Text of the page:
Recipes like Nasturtium Bundles-beautifully scalloped nasturtium leaves rolled around a mixture of goats cheese, pine nuts, sun-dried tomatoes, and tied up with chive stems, made me want to get into the kitchen and start working. I think I will try them for an upcoming party as a showpiece appetizer.  And Lemon Verbena Salmon is definitely on my list to try as I have a bumper crop of that pungent citrusy herb growing in my garden.

I tried the Oven Roasted Italian Green Beans with Onion Flowers and was wowed by eating this recipe of green beans after I had grown tired of my harvest of plain steamed green beans. I couldn’t face another green bean after eating them plain for weeks, but when I made this dish, it changed the whole taste and look of green beans. Here is the recipe From Denise’s book:

 the cookie sheet with green beans, garlic, olive oil, pine nuts, breadcrumbs and cheese
Loading the cookie sheet with green beans, garlic, olive oil, pine nuts, breadcrumbs and cheese

Oven Roasted Italian Green Beans with Onion Flowers from “Eat Your Roses” by Denise Schreiber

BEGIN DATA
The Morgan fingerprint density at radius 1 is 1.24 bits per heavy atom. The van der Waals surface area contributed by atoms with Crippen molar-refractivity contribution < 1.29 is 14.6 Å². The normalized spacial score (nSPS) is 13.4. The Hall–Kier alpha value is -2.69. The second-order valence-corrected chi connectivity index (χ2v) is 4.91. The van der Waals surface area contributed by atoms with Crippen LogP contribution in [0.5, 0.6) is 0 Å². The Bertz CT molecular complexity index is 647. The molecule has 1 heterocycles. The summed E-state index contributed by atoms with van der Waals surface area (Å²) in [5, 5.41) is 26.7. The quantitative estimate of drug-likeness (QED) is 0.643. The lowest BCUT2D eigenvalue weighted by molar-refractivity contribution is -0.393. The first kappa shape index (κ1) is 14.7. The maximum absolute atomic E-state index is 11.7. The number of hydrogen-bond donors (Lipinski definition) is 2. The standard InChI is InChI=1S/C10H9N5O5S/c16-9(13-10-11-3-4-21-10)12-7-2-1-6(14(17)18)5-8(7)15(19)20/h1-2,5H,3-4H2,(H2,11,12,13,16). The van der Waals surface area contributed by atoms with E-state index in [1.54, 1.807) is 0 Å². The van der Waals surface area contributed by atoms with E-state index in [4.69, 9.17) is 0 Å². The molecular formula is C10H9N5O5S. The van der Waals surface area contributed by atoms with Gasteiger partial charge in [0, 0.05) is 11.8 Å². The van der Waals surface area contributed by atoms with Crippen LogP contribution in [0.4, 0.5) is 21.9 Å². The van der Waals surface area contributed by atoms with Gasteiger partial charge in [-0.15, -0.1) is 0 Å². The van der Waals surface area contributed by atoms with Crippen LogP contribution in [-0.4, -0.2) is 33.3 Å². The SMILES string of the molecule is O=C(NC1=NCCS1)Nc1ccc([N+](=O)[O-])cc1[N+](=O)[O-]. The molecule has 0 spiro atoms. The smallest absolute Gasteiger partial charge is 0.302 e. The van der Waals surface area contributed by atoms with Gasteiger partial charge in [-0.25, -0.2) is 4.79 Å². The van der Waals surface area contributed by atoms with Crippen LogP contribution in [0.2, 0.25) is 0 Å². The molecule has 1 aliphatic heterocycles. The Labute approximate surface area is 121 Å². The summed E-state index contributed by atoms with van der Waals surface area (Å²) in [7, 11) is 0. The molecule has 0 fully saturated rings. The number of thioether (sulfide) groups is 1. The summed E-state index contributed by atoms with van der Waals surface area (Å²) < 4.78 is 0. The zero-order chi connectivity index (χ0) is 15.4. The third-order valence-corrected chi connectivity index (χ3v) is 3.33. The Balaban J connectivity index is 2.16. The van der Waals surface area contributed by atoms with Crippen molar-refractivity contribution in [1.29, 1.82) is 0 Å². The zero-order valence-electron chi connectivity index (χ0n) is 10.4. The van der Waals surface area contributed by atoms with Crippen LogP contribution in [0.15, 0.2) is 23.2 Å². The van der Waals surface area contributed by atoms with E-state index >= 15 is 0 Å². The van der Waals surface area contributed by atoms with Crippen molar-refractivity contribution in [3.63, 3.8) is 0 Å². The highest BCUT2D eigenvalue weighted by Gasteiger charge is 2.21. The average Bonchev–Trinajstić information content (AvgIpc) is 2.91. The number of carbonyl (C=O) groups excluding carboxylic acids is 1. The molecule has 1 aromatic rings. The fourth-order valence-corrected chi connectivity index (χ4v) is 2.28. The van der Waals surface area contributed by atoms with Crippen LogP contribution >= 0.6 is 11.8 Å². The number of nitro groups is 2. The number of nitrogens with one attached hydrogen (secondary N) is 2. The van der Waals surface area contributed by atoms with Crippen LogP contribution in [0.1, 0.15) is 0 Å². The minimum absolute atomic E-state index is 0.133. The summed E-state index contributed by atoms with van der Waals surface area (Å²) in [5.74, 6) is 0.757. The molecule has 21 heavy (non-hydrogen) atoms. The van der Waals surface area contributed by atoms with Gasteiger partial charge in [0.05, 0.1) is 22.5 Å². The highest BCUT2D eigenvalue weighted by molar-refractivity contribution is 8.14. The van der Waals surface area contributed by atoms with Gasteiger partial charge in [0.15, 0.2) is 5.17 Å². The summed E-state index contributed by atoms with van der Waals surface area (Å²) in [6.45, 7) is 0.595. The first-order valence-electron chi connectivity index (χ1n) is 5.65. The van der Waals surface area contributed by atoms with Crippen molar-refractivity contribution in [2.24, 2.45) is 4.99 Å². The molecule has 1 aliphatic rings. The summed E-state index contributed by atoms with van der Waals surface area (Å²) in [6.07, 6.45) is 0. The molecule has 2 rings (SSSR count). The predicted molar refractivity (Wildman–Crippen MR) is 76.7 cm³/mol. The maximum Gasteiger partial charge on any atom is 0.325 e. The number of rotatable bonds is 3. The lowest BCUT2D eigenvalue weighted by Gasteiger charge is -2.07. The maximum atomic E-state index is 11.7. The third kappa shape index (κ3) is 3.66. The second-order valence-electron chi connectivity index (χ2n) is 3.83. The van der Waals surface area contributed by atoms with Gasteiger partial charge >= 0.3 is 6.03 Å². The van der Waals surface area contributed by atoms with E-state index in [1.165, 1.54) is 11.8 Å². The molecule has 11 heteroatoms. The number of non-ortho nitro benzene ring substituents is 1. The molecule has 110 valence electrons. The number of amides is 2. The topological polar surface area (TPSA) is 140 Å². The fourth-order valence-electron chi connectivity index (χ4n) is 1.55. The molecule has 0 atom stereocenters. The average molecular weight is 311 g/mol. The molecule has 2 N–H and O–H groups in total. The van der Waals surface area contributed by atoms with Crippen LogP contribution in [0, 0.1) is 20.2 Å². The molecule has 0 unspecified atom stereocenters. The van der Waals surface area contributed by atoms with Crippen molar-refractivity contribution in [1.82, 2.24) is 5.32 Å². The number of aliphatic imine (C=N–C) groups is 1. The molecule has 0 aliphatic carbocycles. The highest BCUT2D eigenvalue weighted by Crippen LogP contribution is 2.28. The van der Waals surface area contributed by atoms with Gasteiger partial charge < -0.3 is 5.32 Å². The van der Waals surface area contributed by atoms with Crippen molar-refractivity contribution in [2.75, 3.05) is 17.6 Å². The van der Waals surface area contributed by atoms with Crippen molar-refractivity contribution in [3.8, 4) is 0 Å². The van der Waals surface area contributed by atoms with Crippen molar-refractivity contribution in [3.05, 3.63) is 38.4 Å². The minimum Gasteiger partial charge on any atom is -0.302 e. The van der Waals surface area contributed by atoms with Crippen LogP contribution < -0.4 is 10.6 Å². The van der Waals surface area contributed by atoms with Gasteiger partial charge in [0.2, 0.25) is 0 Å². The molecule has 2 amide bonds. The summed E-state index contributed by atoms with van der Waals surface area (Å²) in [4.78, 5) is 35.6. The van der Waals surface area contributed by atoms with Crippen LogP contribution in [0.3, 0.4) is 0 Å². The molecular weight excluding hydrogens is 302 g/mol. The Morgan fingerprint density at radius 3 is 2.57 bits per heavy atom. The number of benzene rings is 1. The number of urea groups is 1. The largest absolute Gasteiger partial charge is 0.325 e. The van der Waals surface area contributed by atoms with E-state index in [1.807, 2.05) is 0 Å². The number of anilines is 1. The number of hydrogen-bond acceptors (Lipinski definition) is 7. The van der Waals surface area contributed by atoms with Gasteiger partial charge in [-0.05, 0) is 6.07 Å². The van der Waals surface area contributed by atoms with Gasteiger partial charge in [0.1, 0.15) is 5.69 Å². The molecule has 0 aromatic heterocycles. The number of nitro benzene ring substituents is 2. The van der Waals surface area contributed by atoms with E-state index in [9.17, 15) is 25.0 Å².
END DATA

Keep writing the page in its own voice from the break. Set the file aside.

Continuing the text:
1/2 pound fresh green beans, trimmed

2 Cups Water

3 tablespoons butter

1/4 cup olive oil

1 Tablespoon minced garlic

1/4 cup pine nuts

1 tablespoon onion flowers, fresh or dried

2 tablespoons bread crumbs

1/4 cup Parmesan cheese, grated

In a saucepan, bring water to a boil and cook the beans for 10 minutes. Drain and set aside.

Melt butter and oil together and add garlic. Add pine nuts, breadcrumbs and cheese. Toss with the cooked beans, place on a cookie sheet and bake at 375 degrees for 15-20 minutes or until the beans are a bit crispy but done.

Serves 2 – 3

Variation with Basil Flowers

Onion and Cardinal Basil Flowers